06/08/2021 Banking On Digital Art: Can NFTs Made By Kids Give A Leg Up To Colorado's Communities Of Color?


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IRL Gallery owner Robert Gray leads Art NFT's first class for children in Denver, on July 20, 2021.

Robert Gray’s art gallery is mostly empty. The room is long and narrow, with concrete floors and concrete walls. The space is artsy, but devoid of art. As if to emphasize the absence, an array of empty picture frames hangs from the ceiling.

IRL Art traffics exclusively in digital art. A brick and mortar NFT art gallery, it is the first of its kind in Colorado, according to Gray.

It might seem counterintuitive to launch a physical home for immaterial artwork.

“People think of NFTs and digital assets as something that you can only experience on your phone or digitally on a computer,” Gray said, by way of explanation. The gallery “allows us to teach them about this new way of art and this digital world.”

The technology behind the hype

NFT stands for non-fungible token. According to Dr. Merav Ozair, a FinTech faculty member at Rutgers University and a leading expert on blockchain and cryptocurrency, the tokens are digital creations — bundles of information that could take the form of image, audio, virtual reality element — pretty much anything accessible on a computer. Non-fungible means that each one is completely unique.

Ozair described blockchain technology as “a decentralized ledger.” The ledger is transparent and accessible to anyone with internet access. “Everyone can view everything. It is immutable because it cannot be altered.”

Each block can be thought of as a folder containing information about a collection of transactions, Ozair said. “Each and every block is chained to another. So if you want to change one block, you basically have to change (the) entire history.” That is nearly impossible, making the entire system incredibly secure.

Joining that chain of blocks is called going “on chain.” And doing so gives each token a digital fingerprint that can’t be faked. Bitcoin and other cryptocurrencies are examples of fungible tokens exchanged via blockchain, since each share of a currency is more or less interchangeable with the other shares. Artwork, on the other hand, is non-fungible.

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Rae Solomon / KUNC

Blank picture frames at Colorado's first NFT art gallery.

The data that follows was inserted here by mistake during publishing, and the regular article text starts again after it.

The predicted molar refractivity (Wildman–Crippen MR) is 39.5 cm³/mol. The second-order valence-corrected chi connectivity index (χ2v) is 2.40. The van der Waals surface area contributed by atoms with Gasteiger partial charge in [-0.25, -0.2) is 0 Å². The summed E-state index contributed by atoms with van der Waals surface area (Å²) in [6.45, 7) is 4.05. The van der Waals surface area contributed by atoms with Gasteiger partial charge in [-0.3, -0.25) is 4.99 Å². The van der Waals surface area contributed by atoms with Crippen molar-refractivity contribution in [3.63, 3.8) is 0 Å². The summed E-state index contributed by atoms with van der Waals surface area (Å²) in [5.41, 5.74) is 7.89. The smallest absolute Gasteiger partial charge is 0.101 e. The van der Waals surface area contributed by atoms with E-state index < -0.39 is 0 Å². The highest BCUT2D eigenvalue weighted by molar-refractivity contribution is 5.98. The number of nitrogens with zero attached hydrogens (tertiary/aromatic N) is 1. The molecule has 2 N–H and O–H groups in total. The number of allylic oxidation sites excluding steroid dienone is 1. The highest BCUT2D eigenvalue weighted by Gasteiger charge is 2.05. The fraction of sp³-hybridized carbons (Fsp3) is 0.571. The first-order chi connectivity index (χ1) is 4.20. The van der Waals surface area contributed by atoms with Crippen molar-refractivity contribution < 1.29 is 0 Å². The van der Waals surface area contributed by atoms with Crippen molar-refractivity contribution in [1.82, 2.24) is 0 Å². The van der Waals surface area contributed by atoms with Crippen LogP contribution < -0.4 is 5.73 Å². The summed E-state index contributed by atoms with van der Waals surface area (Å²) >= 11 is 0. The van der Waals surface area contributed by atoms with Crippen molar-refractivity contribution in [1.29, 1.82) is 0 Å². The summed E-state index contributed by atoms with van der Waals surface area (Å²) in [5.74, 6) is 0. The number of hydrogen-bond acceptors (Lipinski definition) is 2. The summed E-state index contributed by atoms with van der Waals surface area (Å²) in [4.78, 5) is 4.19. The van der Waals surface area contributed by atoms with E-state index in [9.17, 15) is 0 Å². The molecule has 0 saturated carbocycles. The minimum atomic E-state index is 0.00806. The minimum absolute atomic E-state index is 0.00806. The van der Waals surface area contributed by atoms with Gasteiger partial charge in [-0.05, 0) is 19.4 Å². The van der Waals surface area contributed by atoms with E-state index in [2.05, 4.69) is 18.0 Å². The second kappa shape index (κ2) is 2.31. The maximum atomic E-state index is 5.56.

NFTs have been in the news a lot recently for the eye-popping prices some of them have fetched from early adopter digital art collectors. But they are still relatively new, and a lot of adults still have a hard time wrapping their heads around the idea.

That’s why it may be surprising to see a group of young kids set up at a table on one end of the gallery. It looks a bit like your basic kids’ art class, with paper, crayons and markers. But the kids are here to learn how to make their own NFTs.

Gray starts the class off with some gentle encouragement for the kids to find joy in their creative work. The kids pick out their weapons of choice — a purple marker or an orange crayon. As the kids draw and chat, Gray casually starts to introduce some high-tech vocabulary and concepts.

“I'm going to teach you all a little bit about NFTs and the benefits of it,” he tells the class. “With NFTs, it's just a representation of art…”

Economic chess moves

The class started as the brainchild of Jae Gardner, a Black entrepreneur, educator and community organizer.

“I want to make sure to share (the technology) with students,” Gardner said. “Especially students of color, just because I felt that this crypto world that was being unleashed on us was growing at a rapid pace, students just were going to get left behind.”

The idea came to Gardner when he read about a company that made millions selling digital sneakers. That’s right — virtual shoes, for virtual feet.

"That's when it really started hitting me that I was behind the curve on this. Young people of color always find out too late about the game. There needs to be a way for us not to get left behind,” Gardner said.

He thought, what if you start them out early — say 6 years old, maybe even 4. “Now you're not behind the eight ball. You're the one in charge of the game,” he said.

Gardner and his team developed a curriculum for kids as young as 6 that hinges on making traditional — that is, physical — artwork. The technology piece gets sprinkled in slowly, in small, digestible portions.

“Over the course of the program, we're making sure to help them digitize and tokenize that traditional artwork so it can be sold on NFT marketplaces like Open Sea,” Gardner said. He hopes the course will give students an early understanding of how cryptocurrency works.

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Yahni Brooks, 4, uses an iPad to examine IRL Art's cryptovoxel.